Actually, it’s spring, which is the time that nineteenth century and early twentieth century beekeeper’s harvested their honey. Five minutes on google told me that.
‘Three months ago we had an unusual cold spell that killed many hives. Therefore I assume that you are tracking these in order to replenish your own stock.’
It is April 1915. In England. Cold spells in January are not unheard of. In fact, it’s pretty cold right up until May or June. And naturally, Sherlock Holmes is incredibly impressed by this.
‘My God, it can think.’
By Loki, it is a Sue.
From this she manages to work out – sorry, deduce – that this is Sherlock Holmes, even though she thought him the product of Watson’s imagination. The stories, she adds, were hampered by the fact ‘he always regarded the reader to be as slow as himself’. Every time you insult John Watson’s intelligence, a moustache somewhere shrivels and dies. I hope you remember that King as you beat into our heads how much you hate his character for no reason. It also insults anyone who ever enjoyed the Sherlock Holmes stories and shows us why Holmes was not the main narrator; the self-satisfied smugness does not make a reader emphasize or like the character. It makes me want to slap her silly face until she squeals Anglo-Saxon oaths.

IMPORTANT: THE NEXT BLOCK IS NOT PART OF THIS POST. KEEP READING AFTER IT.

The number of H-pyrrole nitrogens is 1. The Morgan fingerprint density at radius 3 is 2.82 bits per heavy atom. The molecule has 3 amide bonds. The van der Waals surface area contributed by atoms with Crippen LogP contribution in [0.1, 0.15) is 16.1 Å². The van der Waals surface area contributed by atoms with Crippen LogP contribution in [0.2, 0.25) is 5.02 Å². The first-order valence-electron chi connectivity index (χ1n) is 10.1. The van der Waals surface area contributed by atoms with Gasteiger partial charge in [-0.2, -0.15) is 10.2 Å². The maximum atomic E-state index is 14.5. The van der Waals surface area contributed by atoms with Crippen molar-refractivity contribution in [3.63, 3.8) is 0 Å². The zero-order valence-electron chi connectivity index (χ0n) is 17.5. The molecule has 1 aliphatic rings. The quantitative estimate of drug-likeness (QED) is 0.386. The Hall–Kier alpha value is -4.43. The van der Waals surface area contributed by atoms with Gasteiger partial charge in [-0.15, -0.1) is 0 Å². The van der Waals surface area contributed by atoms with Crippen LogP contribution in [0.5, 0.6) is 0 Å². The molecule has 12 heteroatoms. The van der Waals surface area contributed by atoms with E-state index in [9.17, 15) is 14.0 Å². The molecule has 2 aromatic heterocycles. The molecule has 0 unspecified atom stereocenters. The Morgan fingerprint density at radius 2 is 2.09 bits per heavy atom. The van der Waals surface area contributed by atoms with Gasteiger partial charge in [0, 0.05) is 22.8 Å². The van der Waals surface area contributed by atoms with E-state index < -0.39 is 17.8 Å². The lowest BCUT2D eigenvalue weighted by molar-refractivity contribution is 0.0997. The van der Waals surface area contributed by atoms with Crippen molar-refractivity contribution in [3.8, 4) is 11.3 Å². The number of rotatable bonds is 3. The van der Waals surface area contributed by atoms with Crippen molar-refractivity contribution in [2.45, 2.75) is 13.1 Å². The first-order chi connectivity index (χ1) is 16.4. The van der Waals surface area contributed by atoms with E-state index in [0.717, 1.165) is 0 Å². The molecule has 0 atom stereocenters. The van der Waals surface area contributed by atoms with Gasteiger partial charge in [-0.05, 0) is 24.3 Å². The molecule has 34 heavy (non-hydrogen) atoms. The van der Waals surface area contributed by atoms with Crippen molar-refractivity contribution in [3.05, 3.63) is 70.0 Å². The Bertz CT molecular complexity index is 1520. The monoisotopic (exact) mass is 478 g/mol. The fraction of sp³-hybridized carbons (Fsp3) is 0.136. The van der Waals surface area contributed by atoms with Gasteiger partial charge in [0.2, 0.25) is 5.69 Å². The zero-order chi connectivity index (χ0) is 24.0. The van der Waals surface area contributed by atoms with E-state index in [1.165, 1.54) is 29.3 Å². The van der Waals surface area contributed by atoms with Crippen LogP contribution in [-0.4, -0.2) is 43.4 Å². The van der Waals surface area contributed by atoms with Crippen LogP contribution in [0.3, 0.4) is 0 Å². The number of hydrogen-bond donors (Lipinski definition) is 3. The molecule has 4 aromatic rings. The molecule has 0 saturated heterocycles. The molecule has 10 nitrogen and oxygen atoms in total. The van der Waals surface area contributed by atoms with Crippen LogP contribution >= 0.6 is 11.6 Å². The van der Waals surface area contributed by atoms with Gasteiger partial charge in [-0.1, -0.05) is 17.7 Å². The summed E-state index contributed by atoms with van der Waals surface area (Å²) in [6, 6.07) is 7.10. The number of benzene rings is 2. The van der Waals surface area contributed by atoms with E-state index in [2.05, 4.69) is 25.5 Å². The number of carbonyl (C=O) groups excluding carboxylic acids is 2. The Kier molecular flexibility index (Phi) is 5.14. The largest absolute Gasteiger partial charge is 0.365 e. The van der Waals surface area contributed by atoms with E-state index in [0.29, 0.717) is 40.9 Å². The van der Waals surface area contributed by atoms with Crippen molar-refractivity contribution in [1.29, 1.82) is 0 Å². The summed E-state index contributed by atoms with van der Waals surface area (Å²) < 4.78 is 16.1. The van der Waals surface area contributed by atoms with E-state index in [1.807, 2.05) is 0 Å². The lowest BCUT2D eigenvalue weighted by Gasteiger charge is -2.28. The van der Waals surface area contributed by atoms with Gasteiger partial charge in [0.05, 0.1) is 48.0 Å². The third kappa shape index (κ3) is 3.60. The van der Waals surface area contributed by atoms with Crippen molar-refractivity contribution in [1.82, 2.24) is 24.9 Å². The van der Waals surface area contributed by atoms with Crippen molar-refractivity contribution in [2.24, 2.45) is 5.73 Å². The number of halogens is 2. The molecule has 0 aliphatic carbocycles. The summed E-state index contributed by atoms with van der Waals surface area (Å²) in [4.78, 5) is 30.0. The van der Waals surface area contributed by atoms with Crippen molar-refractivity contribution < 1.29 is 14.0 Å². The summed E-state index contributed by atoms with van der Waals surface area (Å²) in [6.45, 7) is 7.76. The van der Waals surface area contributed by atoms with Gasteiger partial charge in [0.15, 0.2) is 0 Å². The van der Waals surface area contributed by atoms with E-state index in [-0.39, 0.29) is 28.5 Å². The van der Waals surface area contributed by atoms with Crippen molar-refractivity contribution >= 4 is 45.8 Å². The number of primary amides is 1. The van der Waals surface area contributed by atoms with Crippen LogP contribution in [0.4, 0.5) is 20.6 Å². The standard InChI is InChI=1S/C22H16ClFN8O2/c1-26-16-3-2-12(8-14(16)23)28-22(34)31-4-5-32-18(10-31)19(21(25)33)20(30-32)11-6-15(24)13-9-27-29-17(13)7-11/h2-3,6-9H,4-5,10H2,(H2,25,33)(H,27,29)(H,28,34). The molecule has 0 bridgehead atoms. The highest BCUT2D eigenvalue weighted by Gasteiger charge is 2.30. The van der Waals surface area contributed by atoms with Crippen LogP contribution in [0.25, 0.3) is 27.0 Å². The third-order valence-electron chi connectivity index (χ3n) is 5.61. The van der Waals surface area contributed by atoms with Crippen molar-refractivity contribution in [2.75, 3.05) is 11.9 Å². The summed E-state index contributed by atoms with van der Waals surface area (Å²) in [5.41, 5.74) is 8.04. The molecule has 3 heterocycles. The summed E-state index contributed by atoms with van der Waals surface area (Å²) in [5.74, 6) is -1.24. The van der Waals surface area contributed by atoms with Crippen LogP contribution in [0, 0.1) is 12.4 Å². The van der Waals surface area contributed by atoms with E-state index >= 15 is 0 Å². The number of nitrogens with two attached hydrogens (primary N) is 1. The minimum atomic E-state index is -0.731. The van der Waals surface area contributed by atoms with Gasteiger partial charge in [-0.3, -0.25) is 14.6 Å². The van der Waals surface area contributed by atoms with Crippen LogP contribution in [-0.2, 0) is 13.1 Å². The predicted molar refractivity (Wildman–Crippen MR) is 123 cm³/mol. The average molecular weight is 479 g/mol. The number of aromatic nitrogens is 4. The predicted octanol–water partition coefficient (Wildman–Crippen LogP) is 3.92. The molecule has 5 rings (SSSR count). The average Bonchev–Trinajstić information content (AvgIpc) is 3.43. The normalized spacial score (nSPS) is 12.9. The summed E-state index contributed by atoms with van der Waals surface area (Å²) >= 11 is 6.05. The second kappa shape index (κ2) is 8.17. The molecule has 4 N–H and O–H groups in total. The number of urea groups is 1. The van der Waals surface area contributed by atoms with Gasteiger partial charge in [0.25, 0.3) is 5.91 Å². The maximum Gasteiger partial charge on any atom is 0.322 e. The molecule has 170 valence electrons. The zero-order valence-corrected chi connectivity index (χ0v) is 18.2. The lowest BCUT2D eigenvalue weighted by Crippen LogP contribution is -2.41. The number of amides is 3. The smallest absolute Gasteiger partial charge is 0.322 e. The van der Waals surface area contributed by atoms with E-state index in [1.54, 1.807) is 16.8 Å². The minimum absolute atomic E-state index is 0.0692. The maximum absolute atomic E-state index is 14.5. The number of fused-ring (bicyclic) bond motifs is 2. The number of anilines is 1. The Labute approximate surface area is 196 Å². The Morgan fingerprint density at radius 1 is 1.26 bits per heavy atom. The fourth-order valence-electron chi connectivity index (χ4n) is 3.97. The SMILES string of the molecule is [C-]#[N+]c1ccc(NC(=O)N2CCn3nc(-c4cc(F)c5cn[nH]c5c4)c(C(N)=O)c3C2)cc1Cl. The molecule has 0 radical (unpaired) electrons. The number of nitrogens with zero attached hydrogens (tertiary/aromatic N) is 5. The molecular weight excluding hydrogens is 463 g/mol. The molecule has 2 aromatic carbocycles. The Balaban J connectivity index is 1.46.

Holmes then insinuates that she is a boy so she screams at him and insults him, while letting her ‘long blonde plaits’ slither out across her shoulder.
That’s another point for the Sue checklist – long lustrous locks.
This whole business makes Holmes howl with laughter. Oh, being insulted by fifteen year old girls! It is such a hilarious situation!
They begin to talk a little while and Mary shouts about how much she is a feminist but assures us that she is no man-hater. I’m pretty sure that ‘feminist’ was not a term used in 1915, being retroactively applied to the work of women fighting for equal rights of women through the socialist movement. But I’m an early-modernist, my modern history is very basic at best. Like Mary Russell’s understanding of the difference between ‘feminism’ and ‘man-hating’ as best shown through her little rant about bees.